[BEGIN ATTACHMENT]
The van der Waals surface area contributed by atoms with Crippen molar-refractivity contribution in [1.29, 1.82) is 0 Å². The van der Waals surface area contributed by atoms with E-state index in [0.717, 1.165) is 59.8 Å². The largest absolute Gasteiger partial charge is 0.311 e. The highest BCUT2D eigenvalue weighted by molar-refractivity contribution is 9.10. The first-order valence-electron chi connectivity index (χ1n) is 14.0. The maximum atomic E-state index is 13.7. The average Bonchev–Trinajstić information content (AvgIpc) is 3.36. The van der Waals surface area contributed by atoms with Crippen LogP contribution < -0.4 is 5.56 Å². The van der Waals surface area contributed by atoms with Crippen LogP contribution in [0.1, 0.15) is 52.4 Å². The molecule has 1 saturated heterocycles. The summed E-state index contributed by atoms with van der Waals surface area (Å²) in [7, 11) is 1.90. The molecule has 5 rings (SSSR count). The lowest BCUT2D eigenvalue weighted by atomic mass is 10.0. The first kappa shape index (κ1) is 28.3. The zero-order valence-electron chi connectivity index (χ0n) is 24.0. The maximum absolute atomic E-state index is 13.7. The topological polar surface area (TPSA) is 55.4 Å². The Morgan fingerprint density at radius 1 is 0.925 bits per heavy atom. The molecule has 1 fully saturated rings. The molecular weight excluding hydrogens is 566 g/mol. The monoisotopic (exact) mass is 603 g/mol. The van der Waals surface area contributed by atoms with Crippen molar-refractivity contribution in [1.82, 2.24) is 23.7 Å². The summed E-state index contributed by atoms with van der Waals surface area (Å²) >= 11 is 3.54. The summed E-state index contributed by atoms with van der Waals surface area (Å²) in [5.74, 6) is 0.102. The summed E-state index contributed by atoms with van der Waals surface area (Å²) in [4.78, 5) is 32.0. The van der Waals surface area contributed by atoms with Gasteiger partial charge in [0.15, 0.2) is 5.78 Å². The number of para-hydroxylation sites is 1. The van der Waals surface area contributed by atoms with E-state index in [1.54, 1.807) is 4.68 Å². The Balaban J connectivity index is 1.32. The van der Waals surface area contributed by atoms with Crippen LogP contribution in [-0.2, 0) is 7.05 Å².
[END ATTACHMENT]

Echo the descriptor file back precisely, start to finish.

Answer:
The van der Waals surface area contributed by atoms with Crippen molar-refractivity contribution in [1.29, 1.82) is 0 Å². The van der Waals surface area contributed by atoms with E-state index in [0.717, 1.165) is 59.8 Å². The largest absolute Gasteiger partial charge is 0.311 e. The highest BCUT2D eigenvalue weighted by molar-refractivity contribution is 9.10. The first-order valence-electron chi connectivity index (χ1n) is 14.0. The maximum atomic E-state index is 13.7. The average Bonchev–Trinajstić information content (AvgIpc) is 3.36. The van der Waals surface area contributed by atoms with Crippen LogP contribution < -0.4 is 5.56 Å². The van der Waals surface area contributed by atoms with Crippen LogP contribution in [0.1, 0.15) is 52.4 Å². The molecule has 1 saturated heterocycles. The summed E-state index contributed by atoms with van der Waals surface area (Å²) in [7, 11) is 1.90. The molecule has 5 rings (SSSR count). The lowest BCUT2D eigenvalue weighted by atomic mass is 10.0. The first kappa shape index (κ1) is 28.3. The zero-order valence-electron chi connectivity index (χ0n) is 24.0. The maximum absolute atomic E-state index is 13.7. The topological polar surface area (TPSA) is 55.4 Å². The Morgan fingerprint density at radius 1 is 0.925 bits per heavy atom. The molecule has 1 fully saturated rings. The molecular weight excluding hydrogens is 566 g/mol. The monoisotopic (exact) mass is 603 g/mol. The van der Waals surface area contributed by atoms with Crippen molar-refractivity contribution in [1.82, 2.24) is 23.7 Å². The summed E-state index contributed by atoms with van der Waals surface area (Å²) >= 11 is 3.54. The summed E-state index contributed by atoms with van der Waals surface area (Å²) in [5.74, 6) is 0.102. The summed E-state index contributed by atoms with van der Waals surface area (Å²) in [4.78, 5) is 32.0. The van der Waals surface area contributed by atoms with Gasteiger partial charge in [0.15, 0.2) is 5.78 Å². The number of para-hydroxylation sites is 1. The van der Waals surface area contributed by atoms with E-state index in [1.54, 1.807) is 4.68 Å². The Balaban J connectivity index is 1.32. The van der Waals surface area contributed by atoms with Crippen LogP contribution in [-0.2, 0) is 7.05 Å².